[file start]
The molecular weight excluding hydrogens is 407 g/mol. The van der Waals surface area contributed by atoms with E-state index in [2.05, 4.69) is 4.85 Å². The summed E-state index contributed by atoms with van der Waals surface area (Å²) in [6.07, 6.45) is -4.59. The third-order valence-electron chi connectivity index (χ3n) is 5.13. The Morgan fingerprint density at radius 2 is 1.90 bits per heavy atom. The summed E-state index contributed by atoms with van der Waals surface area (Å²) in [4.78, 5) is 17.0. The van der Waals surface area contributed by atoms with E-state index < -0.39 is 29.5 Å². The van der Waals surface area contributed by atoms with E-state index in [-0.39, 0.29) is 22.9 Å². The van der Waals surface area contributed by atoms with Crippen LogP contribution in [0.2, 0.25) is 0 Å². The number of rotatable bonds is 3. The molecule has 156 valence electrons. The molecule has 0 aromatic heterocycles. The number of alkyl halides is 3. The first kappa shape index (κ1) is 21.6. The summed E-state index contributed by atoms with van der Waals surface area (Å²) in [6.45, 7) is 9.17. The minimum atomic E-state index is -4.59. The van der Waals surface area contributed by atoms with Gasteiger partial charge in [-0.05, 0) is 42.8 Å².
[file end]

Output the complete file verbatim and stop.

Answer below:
The molecular weight excluding hydrogens is 407 g/mol. The van der Waals surface area contributed by atoms with E-state index in [2.05, 4.69) is 4.85 Å². The summed E-state index contributed by atoms with van der Waals surface area (Å²) in [6.07, 6.45) is -4.59. The third-order valence-electron chi connectivity index (χ3n) is 5.13. The Morgan fingerprint density at radius 2 is 1.90 bits per heavy atom. The summed E-state index contributed by atoms with van der Waals surface area (Å²) in [4.78, 5) is 17.0. The van der Waals surface area contributed by atoms with E-state index < -0.39 is 29.5 Å². The van der Waals surface area contributed by atoms with E-state index in [-0.39, 0.29) is 22.9 Å². The van der Waals surface area contributed by atoms with Crippen LogP contribution in [0.2, 0.25) is 0 Å². The number of rotatable bonds is 3. The molecule has 156 valence electrons. The molecule has 0 aromatic heterocycles. The number of alkyl halides is 3. The first kappa shape index (κ1) is 21.6. The summed E-state index contributed by atoms with van der Waals surface area (Å²) in [6.45, 7) is 9.17. The minimum atomic E-state index is -4.59. The van der Waals surface area contributed by atoms with Gasteiger partial charge in [-0.05, 0) is 42.8 Å².